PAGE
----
Quite by accident I ran across a newspaper article which led me to a testament in our holdings. The testament belonged to H.A. Sledge and was taken as a war-trophy in the aftermath of the battle of Fort Fisher on January 16th, 1865. New Yorker J.E. Reid wrote Governor Robert Glenn in 1905 trying to locate Sledge or his family in order to return the testament. We did not know if their attempt to contact the Sledges was successful, however, regardless of that, and for whatever reason, the testament was now in the possession of the State Archives.
The State Archives’ accession records might hold a further clue as to how and when we received the testament. A diligent search finally turned up an accession record in the 1914 “Guide to the Hall of History” produced by the early North Carolina Historical Commission. In that guide listed under the items from the Civil War period was the Sledge testament. My colleague Mary found the entry and read it aloud to Debbi and me – “Testament in inlaid wooden box made by James E. Reid, New York. The book was taken from the body of H.A. Sledge, C.S.A., at the capture of Fort Fisher, N.C., January 15, 1865. Presented by James E. Reid through Governor Robert B. Glenn.”
Mary had barely finished when I had two quick comments. First, they were mistaken regarding the death of Sledge – as noted in a previous post he survived the war. Second, Reid gave it to Glenn who gave it to the History Commission – so that was probably sometime in 1905 (maybe). No sooner had I stated those two things than I was struck by the first part of the description. I asked Mary to read that again. “Testament in inlaid wooden box…” she began and stopped. We all looked at each other and then someone verbalized our common thought – “what happened to that inlaid box?” Now we were cooking with gas, as they say.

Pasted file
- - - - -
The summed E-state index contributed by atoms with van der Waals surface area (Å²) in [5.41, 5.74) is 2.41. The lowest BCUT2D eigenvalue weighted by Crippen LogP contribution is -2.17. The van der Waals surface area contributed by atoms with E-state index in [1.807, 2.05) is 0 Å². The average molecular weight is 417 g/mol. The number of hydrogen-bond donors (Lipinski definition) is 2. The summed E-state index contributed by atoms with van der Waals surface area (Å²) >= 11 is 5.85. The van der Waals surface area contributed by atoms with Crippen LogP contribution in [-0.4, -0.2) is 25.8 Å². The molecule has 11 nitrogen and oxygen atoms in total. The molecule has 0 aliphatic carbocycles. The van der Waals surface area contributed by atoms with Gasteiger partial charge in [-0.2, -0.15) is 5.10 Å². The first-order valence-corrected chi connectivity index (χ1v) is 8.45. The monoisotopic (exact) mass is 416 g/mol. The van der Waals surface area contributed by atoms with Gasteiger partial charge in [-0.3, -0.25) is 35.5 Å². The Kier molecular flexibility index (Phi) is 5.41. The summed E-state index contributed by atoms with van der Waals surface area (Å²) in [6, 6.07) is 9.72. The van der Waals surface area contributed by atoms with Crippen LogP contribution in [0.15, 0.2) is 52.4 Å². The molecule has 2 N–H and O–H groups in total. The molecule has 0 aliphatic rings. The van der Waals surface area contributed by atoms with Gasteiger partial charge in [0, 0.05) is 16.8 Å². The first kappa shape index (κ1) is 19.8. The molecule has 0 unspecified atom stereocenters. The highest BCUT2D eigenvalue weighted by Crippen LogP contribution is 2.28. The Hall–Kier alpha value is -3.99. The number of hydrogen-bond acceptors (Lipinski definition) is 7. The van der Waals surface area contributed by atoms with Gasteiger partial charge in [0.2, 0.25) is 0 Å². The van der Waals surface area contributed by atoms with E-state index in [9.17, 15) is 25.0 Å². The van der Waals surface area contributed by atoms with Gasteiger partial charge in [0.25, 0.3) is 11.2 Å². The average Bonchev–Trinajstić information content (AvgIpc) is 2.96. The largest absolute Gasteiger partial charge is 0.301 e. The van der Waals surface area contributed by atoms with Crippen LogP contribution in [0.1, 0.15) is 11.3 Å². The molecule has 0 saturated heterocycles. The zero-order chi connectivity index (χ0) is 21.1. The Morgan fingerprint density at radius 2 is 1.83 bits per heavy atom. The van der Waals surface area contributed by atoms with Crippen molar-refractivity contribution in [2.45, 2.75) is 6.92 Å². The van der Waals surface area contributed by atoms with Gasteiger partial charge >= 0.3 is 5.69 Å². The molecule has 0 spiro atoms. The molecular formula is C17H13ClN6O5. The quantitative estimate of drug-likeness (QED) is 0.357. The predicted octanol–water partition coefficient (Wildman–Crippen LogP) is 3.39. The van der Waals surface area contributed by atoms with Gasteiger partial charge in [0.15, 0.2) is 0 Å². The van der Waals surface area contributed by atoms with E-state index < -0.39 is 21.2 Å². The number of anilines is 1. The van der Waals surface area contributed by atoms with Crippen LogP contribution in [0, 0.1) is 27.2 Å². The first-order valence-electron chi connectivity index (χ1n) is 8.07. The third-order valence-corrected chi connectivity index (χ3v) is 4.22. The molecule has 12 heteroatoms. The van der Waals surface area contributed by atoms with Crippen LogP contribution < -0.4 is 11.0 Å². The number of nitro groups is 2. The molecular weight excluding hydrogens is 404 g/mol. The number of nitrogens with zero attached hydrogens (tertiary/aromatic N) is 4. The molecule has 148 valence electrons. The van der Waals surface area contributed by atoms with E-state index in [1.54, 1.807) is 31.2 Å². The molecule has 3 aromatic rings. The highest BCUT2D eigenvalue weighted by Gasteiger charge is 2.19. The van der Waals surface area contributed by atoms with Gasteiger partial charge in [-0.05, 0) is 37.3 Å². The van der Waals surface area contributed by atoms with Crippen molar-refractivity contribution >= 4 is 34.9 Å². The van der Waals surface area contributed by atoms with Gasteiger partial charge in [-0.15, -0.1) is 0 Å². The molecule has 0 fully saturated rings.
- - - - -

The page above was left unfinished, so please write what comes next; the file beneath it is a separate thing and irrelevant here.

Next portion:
I telephoned over to the Museum of History and spoke with my colleague Katherine Berry, curator. I quickly explained the nature of my call and she checked her collections database to see if they had the inlaid box. She confirmed that there was something in their holdings but wanted to check the shelf before confirming. If it was indeed there, I asked, could we get a look at the inlaid box? “Sure,” she replied, “if its there.” In the mean time she told me how to get to the listing on their online database. I did as she told me and in short order was looking at black and white photos of the box. Katherine then said she would contact me when they had the box ready for me to see.
The next day, Friday, I got an email from Katherine telling me the box was available if I wanted to come and see it. Alas, Mary and Debbi were off on Friday so I had to soldier on without them! As soon as I saw Katherine’s email I left to go to the museum to see the box. Katherine greeted me in the lobby and told me she had just left a phone message for me because she knew I was interested in seeing the box. We went down to see the box.
It was actually not a box but rather a pedestal. It was covered in inlaid wood and was much richer in color than the black and white photos suggested. The top of the pedestal included a paragraph of text under glass. This paragraph completed the story of how the Archives came to own the testament. Reid, with the help of the State of North Carolina, found the Sledge family in Tarboro, North Carolina. He met with the family and Governor Glenn in Tarboro and returned the testament at that time. The family then gifted the testament to Governor Glenn to display in the Museum of History. I took some photos with my digital camera and Katherine told me they would get some production quality photos soon. The North Carolina State Archives and Museum of History are working together to unite the two items for display – testament and pedestal together again. How cool is that? And all because I was trolling an old newspaper on my lunch hour for a research project…